“I lost an arm on my last trip home. My left arm”
In order to read this book you probably shouldn’t know anything about it. I’d heard it was about a black woman time traveling back to the antebellum south and I thought it was about the coolest concept ever. Time travel, check. Moral dilemmas, check. An exploration of the consequences of time travel for non-white, non-male people? Super check!
And the opening line was just simple, intriguing. I was dying to know more.
So it’s 1976. Dana is 26, newly-wed to a white man named Kevin and they’re moving into their first home together. But then she gets dizzy and next thing she knows she waking up next to a river where a white boy is drowning. She saves him only to be confronted by an angry white man pointing a gun in her face.
Then she’s back home, wet and muddy and her husband hardly knows what to believe. And this is where the book just sort of stopped. Dana keeps being called back in time to save this white boy, Rufus, even as he grows into a man. We’re told it’s because it’s her ancestor, but really it just seemed like a thinly veiled excuse for exploring slavery in the south. Which I would be fine with if it was done in any sort of satisfactory way.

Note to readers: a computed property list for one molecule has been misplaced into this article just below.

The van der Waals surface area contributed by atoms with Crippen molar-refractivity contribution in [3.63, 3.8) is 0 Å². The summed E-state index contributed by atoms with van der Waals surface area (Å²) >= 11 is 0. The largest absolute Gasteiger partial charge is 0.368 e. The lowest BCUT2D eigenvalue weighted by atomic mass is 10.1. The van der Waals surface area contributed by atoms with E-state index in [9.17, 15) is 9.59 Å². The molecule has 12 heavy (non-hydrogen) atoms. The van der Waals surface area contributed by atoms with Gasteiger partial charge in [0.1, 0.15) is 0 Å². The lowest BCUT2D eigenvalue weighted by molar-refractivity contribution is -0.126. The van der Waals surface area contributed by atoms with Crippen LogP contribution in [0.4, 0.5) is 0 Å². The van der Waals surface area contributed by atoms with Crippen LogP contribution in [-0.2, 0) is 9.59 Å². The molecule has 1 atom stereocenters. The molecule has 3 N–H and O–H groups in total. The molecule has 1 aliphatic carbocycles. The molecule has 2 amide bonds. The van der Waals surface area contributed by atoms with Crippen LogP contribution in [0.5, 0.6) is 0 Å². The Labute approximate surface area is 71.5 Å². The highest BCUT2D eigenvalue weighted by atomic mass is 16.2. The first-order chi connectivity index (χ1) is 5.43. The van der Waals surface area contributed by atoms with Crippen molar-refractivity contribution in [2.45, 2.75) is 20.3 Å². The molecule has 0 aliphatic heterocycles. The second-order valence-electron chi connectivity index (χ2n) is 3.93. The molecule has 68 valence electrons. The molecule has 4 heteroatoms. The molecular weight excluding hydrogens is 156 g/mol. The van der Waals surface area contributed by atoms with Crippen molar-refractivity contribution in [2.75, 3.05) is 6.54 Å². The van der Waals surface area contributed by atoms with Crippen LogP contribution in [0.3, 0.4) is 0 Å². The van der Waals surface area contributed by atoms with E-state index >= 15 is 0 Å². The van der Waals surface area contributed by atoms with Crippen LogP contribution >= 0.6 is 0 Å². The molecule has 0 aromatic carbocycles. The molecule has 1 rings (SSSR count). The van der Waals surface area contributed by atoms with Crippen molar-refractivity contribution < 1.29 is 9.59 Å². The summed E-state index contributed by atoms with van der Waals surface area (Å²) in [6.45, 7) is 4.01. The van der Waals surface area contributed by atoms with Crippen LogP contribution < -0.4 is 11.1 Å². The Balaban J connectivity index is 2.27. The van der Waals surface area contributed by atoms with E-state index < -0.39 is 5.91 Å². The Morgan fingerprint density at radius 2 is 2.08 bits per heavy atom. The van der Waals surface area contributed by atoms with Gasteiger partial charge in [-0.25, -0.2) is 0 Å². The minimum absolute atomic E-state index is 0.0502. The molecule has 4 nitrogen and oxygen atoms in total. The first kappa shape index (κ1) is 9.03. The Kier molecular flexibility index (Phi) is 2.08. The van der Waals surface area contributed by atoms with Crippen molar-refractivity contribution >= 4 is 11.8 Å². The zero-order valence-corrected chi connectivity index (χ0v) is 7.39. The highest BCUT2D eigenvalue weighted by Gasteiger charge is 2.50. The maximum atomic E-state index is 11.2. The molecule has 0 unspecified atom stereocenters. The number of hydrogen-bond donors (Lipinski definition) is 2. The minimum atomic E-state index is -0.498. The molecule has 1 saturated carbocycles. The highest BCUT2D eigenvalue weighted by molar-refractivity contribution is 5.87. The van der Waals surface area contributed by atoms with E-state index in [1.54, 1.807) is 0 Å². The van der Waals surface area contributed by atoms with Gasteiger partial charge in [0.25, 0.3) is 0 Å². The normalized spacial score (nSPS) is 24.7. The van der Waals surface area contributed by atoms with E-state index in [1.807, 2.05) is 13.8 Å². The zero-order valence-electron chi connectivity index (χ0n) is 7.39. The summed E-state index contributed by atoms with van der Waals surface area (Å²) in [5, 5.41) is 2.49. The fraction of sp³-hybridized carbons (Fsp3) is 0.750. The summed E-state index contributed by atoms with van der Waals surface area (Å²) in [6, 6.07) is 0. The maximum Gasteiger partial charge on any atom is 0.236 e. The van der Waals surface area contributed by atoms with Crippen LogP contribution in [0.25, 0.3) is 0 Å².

The book becomes just a bit too plotty. Dana meets so many strong interesting characters struggling with conflicting feelings about slavery; hating being a slave, but feeling attached to their families and friends, feeling hateful, yet loyal to their master. But we never get to know them and not in a “slavery is so fickle and people are constantly sold or killed”-way. Just it’s all about Dana and her quest to save her white ancestor. The plot gets in the way of the story, why bother introducing all these great characters if you’re not going to explore their lives in any way?
Dana as a character becomes less and less likable. She is never forced to really accept slavery. She is treated differently because of her connection to Rufus and she remains aloof and separate from it the entire time. When she is forced to deal with the very real ramifications of slavery she refuses to accept them, but she never really stands up for herself or the other slaves.
I feel like this book was too short – it oversimplifies a lot of the nuance in favor of plot. And it was such a great concept that unfortunately it execution could not carry.